Trouble with timing constraints is an annoyance that plagues many a design engineer, but the results of a recent survey suggest that the issue can cause more than a few headaches and some lost hours of sleep.
Less than 10 percent of respondents to the survey—which was conducted by EDA vendor Atrenta Inc.— indicated that timing constraints rarely presented a problem in the design flow. More than 10 percent said timing constraints created a problem every day, 29 percent said they created problems a few times in a typical project and nearly 52 percent said they created problems frequently in a typical project.
More troubling, 29 percent of respondents said that in cases were timing constraints presented a problem the consequences included silicon failure. Nearly 59 percent said consequences included tape out delay. In all, nearly 85 percent of respondents said timing constraints issues resulted in difficulties meeting timing.
What are designers doing in the face of such a vexing issue that could potentially cause their chip to fail? Most—nearly 73 percent—responded that they implemented stricter guidelines for timing constraint development. Nearly 14 percent of respondents said they had made no changes to their design flow or process to combat timing constraint issues.
"In effect, 73 percent of respondents said, 'We'll just try harder,' " said Ron Craig, senior marketing manager at Atrenta. "Too many heads are still stuck in the proverbial sand. People don't fully recognize the magnitude of the problem."
Half of the respondents said they verify timing constraints manually. Sixty-eight percent said they rely on synthesis and timing tools to point out the mistakes. (Obviously, respondents were allowed to give more than one answer to the question.
But according to Craig, synthesis and timing tools are not really designed to catch bad constraints. They end up missing a lot of things, such as overlapping constraints, he said. Manual verification has become too difficult as designs have grown exponentially, he added.
"The solution is to be more proactive," Craig said. "You can have 95 percent good constraints before you even start using them. If you know up front that things are good then you avoid all of these issues and things sneaking through."
You knew this was coming. Surprise: Atrenta sells a tool, SpyGlass Constraints, which automates the creation, validation and management of constraints. The survey—a survey of Atrenta customers which 66 people responded too—found that only about 26 percent of respondents were using SpyGlass Constraints. Eighteen percent of respondents said they were using another third-party tool to verify and manage timing constraints.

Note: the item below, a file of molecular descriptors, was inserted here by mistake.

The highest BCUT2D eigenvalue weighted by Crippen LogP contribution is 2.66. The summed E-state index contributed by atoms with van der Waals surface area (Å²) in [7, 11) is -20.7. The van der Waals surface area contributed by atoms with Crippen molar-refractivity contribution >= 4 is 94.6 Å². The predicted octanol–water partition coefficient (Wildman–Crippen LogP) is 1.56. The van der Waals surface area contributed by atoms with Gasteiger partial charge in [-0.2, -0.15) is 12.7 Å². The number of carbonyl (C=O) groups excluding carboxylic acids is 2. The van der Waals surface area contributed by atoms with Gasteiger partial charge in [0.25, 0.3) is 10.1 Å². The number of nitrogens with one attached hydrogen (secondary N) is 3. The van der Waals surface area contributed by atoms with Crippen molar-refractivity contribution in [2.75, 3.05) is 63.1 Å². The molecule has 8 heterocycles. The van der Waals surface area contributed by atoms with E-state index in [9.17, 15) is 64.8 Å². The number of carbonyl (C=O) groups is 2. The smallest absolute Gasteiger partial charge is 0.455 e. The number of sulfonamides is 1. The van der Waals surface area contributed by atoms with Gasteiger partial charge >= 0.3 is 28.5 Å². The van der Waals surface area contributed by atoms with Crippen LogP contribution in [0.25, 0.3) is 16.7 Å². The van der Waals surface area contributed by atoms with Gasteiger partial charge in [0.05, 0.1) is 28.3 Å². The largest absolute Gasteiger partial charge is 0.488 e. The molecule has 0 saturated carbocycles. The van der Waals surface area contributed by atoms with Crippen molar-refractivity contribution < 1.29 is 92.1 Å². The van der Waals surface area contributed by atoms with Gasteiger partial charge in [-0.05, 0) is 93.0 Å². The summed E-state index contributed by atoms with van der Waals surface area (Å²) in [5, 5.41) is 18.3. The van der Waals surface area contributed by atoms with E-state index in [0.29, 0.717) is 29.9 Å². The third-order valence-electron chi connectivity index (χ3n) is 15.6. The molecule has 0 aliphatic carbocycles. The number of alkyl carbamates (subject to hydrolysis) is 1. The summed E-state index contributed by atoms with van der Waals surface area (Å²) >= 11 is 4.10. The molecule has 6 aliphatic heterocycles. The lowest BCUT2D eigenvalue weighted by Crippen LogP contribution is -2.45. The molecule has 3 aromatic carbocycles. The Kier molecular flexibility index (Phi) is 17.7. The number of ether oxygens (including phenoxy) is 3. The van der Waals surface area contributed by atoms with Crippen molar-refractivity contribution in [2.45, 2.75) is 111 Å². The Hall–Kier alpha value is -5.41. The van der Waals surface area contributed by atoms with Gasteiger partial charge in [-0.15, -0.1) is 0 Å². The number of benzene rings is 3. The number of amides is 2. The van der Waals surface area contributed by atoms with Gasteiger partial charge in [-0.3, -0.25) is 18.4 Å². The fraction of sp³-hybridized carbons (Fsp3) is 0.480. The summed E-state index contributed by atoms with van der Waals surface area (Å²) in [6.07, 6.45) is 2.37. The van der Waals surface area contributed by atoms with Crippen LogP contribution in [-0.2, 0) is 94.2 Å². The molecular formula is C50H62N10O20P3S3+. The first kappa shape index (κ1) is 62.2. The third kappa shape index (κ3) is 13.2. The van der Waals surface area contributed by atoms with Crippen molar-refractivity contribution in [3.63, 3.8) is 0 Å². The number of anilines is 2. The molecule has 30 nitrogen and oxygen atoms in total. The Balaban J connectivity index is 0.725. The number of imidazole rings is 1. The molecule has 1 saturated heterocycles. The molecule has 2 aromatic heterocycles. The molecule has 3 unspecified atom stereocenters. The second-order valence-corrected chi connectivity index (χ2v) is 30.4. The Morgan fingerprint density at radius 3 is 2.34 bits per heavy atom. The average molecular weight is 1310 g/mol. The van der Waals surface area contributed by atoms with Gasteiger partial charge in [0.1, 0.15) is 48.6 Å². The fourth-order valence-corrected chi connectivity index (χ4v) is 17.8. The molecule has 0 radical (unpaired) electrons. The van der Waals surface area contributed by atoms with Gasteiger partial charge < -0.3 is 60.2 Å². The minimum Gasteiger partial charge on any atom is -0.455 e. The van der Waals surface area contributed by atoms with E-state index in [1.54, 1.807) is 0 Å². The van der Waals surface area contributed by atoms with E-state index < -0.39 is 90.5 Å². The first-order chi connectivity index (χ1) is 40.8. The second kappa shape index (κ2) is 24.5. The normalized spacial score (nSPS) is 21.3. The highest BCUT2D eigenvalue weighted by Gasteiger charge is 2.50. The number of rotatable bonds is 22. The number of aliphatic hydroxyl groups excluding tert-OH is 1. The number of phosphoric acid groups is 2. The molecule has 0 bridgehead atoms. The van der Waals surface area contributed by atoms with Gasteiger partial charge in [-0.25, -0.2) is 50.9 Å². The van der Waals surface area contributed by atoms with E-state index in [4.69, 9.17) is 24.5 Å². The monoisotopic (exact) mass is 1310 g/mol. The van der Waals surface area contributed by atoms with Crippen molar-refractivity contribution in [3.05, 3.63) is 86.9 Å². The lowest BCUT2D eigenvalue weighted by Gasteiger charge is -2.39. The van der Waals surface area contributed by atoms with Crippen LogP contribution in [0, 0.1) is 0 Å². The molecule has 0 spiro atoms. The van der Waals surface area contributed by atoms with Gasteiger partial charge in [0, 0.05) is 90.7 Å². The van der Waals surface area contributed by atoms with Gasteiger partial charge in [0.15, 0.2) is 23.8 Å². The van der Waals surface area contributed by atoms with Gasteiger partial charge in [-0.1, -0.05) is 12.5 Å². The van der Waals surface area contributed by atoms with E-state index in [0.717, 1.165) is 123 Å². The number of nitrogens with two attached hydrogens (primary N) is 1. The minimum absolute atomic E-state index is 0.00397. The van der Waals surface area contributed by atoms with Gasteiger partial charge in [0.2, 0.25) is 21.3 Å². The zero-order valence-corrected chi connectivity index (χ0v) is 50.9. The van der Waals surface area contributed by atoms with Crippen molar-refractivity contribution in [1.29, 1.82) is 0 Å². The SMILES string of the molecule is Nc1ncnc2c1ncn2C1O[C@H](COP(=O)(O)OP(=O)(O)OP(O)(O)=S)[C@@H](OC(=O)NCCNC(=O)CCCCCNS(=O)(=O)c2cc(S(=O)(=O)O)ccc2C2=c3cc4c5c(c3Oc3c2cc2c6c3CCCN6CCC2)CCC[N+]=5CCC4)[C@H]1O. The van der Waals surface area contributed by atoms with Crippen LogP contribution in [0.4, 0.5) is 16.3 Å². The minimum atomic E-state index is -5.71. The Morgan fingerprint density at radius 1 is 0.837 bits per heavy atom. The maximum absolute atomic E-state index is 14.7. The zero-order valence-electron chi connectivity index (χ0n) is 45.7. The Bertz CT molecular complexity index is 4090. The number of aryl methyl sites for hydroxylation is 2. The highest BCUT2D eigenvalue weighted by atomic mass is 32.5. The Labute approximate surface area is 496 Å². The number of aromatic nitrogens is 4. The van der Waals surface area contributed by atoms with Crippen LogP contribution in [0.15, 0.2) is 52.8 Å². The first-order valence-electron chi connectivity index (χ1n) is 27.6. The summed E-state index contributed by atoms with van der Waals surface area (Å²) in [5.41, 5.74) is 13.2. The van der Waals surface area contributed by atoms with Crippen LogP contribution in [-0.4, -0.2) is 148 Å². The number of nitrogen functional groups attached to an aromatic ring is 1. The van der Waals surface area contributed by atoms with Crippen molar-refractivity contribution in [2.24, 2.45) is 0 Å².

Obviously, Craig believes more designers to need to adopt third-party tools to manage constraints. And it's a safe bet he prefers that they use SpyGlass Constraints. But he acknowledged that it can be a tough sell to get customers to pony up to add a new tool to their flow. A certain part of that, he said, is human nature—designers feel that if they overcome the timing constraints difficulties with their last chip they can do it again with their next without spending money for a new tool.
Craig's message to designers: "Your experience and your productivity isn't keeping up with the complexity of your constraints and the number of issues you are taking on."
The sad part is a lot of people have timing problems, they just don't recognize them.
Any time you have spurious or intermittant problems, they are most likely caused by timing issues. I have tried to get people to do a timing analysis of each thread at the system level, but most just say its not a problem and go on.
Timing errors can waste a tremendous number of testing hours, plus they really make users angry when the software behaves erratically.
Software is more than just an App! It represents a controlled method for executing a process within a system environment. The environment can be a smart phone, washing machine, scientific satellite, car, or any of the billion of computer controlled devices now in use world wide. Timing is every bit as important as chosing the right processor, bus speed, storage or any of the other system components. If the timing does not work, one or all of the other components become useless.
In short, if you do not conduct a timing analysis, then you have a potential vulnerability in your system. If you care at all about the quality of the work you do, then you need to make sure that your application works under all types of conditions and has a prepared method to deal with the system degridation brought on by timing issues.
David Patterson, known for his pioneering research that led to RAID, clusters and more, is part of a team at UC Berkeley that recently made its RISC-V processor architecture an open source hardware offering. We talk with Patterson and one of his colleagues behind the effort about the opportunities they see, what new kinds of designs they hope to enable and what it means for today’s commercial processor giants such as Intel, ARM and Imagination Technologies.